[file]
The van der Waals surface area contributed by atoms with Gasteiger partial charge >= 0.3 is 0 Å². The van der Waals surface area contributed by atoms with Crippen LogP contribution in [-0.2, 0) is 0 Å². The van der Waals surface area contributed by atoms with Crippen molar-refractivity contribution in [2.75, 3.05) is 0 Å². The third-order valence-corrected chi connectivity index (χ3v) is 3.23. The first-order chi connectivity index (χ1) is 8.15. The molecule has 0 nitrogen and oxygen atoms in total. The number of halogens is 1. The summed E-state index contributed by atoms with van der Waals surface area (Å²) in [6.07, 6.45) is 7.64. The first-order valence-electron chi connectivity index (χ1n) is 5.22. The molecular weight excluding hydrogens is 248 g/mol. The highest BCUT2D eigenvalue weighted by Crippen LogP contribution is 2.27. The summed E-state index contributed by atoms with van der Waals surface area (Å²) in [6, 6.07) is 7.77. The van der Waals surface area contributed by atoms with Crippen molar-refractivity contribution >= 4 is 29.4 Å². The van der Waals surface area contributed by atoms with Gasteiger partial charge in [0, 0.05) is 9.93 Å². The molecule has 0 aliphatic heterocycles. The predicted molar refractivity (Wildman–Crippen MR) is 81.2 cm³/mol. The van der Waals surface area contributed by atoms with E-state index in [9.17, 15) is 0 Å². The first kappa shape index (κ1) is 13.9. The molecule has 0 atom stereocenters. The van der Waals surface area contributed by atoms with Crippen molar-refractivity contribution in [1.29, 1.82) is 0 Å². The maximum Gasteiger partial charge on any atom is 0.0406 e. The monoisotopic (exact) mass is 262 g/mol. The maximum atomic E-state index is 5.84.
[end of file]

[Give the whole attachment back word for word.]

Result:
The van der Waals surface area contributed by atoms with Gasteiger partial charge >= 0.3 is 0 Å². The van der Waals surface area contributed by atoms with Crippen LogP contribution in [-0.2, 0) is 0 Å². The van der Waals surface area contributed by atoms with Crippen molar-refractivity contribution in [2.75, 3.05) is 0 Å². The third-order valence-corrected chi connectivity index (χ3v) is 3.23. The first-order chi connectivity index (χ1) is 8.15. The molecule has 0 nitrogen and oxygen atoms in total. The number of halogens is 1. The summed E-state index contributed by atoms with van der Waals surface area (Å²) in [6.07, 6.45) is 7.64. The first-order valence-electron chi connectivity index (χ1n) is 5.22. The molecular weight excluding hydrogens is 248 g/mol. The highest BCUT2D eigenvalue weighted by Crippen LogP contribution is 2.27. The summed E-state index contributed by atoms with van der Waals surface area (Å²) in [6, 6.07) is 7.77. The van der Waals surface area contributed by atoms with Crippen molar-refractivity contribution >= 4 is 29.4 Å². The van der Waals surface area contributed by atoms with Gasteiger partial charge in [0, 0.05) is 9.93 Å². The molecule has 0 aliphatic heterocycles. The predicted molar refractivity (Wildman–Crippen MR) is 81.2 cm³/mol. The van der Waals surface area contributed by atoms with E-state index in [9.17, 15) is 0 Å². The first kappa shape index (κ1) is 13.9. The molecule has 0 atom stereocenters. The van der Waals surface area contributed by atoms with Crippen molar-refractivity contribution in [1.29, 1.82) is 0 Å². The maximum Gasteiger partial charge on any atom is 0.0406 e. The monoisotopic (exact) mass is 262 g/mol. The maximum atomic E-state index is 5.84.